Walking in the tire ruts of the unpaved road was fun.  It was when I was forced from these furrows by an occasional slow moving car that the trek became tiresome.  The sand on the road was loose, coarse, and deep, which caused me with each step to sink almost to my knees slowing me to a snail's pace.  There were places where the sun's intense rays heated the sand to an unbearable temperature, forcing me to hop from one patch of vegetation to another to cool my bare tender feet.  There was a low spot in the road just before I got to Miss Ursa's house where last night's rain left an inviting puddle of water.  I could not resist, and it did not occur to me that wading might add minutes to a trip that was supposed to be accomplished quickly. 

Mr. Nelson and Miss Ursa were neighbors of my grandparents. Their homeplace was a picturesque scene of tranquility -- a whitewashed story-and-a-half home built at the turn of the 20th century, with a large manicured front lawn, nestled in a thicket of live oaks, whose branches were draped with Spanish moss.   As I approached their home, I was distracted from my hike to the store.  Mr. Nelson and some of his friends were playing croquet on the front lawn. I loitered on the edge of the road in a gentle summer breeze beside a storm-gnarled red cedar.  For 10 minutes or more I witnessed an exciting and competitive sporting event.  Even with no activity, the scenic beauty of the spot slowed me down every time I passed as my eyes drank just one of the many flavors from the goblet of the island's simplistic charm.  This is still true today.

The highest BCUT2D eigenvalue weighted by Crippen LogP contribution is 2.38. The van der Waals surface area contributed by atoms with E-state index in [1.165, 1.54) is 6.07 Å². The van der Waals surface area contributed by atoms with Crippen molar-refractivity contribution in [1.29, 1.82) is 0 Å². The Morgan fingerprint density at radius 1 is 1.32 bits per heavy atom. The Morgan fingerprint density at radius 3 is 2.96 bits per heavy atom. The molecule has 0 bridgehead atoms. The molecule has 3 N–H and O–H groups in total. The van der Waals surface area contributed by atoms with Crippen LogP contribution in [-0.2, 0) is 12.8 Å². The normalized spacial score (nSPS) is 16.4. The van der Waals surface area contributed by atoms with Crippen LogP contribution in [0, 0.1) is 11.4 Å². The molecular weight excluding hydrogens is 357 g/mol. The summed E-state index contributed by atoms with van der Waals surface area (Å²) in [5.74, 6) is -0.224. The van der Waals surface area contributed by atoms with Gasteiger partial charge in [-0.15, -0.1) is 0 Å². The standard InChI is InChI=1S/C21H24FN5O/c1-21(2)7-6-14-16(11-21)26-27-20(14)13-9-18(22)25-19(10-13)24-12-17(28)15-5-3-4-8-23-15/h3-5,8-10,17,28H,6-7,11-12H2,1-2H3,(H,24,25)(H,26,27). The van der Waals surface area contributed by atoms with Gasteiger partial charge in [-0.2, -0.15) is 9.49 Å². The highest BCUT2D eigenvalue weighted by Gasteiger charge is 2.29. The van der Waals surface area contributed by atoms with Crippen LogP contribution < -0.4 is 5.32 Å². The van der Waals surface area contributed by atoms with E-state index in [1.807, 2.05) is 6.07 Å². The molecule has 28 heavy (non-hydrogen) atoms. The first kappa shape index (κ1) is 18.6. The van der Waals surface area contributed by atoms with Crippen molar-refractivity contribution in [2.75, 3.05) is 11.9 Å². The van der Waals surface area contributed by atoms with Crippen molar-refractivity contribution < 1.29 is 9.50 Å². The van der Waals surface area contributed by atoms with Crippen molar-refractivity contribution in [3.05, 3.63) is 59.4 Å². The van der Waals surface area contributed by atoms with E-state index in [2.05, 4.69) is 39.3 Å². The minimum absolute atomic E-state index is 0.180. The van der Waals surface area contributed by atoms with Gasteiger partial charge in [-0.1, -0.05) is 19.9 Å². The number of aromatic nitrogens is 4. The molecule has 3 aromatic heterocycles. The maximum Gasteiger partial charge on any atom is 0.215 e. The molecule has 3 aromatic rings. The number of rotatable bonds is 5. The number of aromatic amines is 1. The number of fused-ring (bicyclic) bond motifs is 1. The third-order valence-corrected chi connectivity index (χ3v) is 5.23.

On towards the store was the village barbershop. As I approached, I noticed that Mr. Damon was not cutting hair but was sitting on the front porch of his shop whittling a piece of wood into the image of a shorebird.  The clean crisp aroma from the cypress shavings filled my nostrils. I stood mesmerized by his talent. While the piece of wood slowly took the shape of a goose, the minutes ticked away.  Finally, he asked me where I was going.  He encouraged me on towards the store when he learned that I was not just wiling away the time but was on one of Grandmom's grocery missions.  He knew she would be upset if I didn't return in a reasonable amount of time.

Just past the barbershop was the famous Hatteras Weather Bureau.  I always stopped and observed whether one of the flags, which alerted the islanders to impending weather, was being hoisted up the flagpole. Today my preoccupation was watching the weatherman collect data from the instruments located in a white louvered box on the front lawn.  Then he launched a weather balloon.  What a spectacle!  It took at least 10 minutes before the balloon was out of sight and I was able to resume my journey.

Mr. Dolph's general store had a large porch that covered the entire front of the building.  Rarely was there a time when someone was not sitting on one of several benches on the front porch, visiting with the customers as they entered and left the store.  Often folks just sat there to escape from the heat of the summer's sun.